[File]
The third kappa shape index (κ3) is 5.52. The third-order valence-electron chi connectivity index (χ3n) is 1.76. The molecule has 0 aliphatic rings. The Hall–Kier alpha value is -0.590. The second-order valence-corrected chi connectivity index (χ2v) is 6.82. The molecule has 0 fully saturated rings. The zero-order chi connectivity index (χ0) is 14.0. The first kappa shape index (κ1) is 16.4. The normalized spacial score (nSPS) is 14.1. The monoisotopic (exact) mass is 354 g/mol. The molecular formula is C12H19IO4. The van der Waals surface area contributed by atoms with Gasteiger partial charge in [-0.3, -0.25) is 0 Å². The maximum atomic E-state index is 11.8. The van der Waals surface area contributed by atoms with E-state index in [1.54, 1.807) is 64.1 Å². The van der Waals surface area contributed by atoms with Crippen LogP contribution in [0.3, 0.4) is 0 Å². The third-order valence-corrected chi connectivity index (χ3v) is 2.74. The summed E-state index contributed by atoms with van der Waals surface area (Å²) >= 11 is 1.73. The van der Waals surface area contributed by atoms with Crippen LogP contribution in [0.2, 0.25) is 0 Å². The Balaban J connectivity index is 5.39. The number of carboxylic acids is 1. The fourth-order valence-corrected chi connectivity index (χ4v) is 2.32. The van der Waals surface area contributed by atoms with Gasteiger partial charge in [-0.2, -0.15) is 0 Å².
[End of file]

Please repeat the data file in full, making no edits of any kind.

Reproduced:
The third kappa shape index (κ3) is 5.52. The third-order valence-electron chi connectivity index (χ3n) is 1.76. The molecule has 0 aliphatic rings. The Hall–Kier alpha value is -0.590. The second-order valence-corrected chi connectivity index (χ2v) is 6.82. The molecule has 0 fully saturated rings. The zero-order chi connectivity index (χ0) is 14.0. The first kappa shape index (κ1) is 16.4. The normalized spacial score (nSPS) is 14.1. The monoisotopic (exact) mass is 354 g/mol. The molecular formula is C12H19IO4. The van der Waals surface area contributed by atoms with Gasteiger partial charge in [-0.3, -0.25) is 0 Å². The maximum atomic E-state index is 11.8. The van der Waals surface area contributed by atoms with E-state index in [1.54, 1.807) is 64.1 Å². The van der Waals surface area contributed by atoms with Crippen LogP contribution in [0.3, 0.4) is 0 Å². The third-order valence-corrected chi connectivity index (χ3v) is 2.74. The summed E-state index contributed by atoms with van der Waals surface area (Å²) >= 11 is 1.73. The van der Waals surface area contributed by atoms with Crippen LogP contribution in [0.2, 0.25) is 0 Å². The Balaban J connectivity index is 5.39. The number of carboxylic acids is 1. The fourth-order valence-corrected chi connectivity index (χ4v) is 2.32. The van der Waals surface area contributed by atoms with Gasteiger partial charge in [-0.2, -0.15) is 0 Å².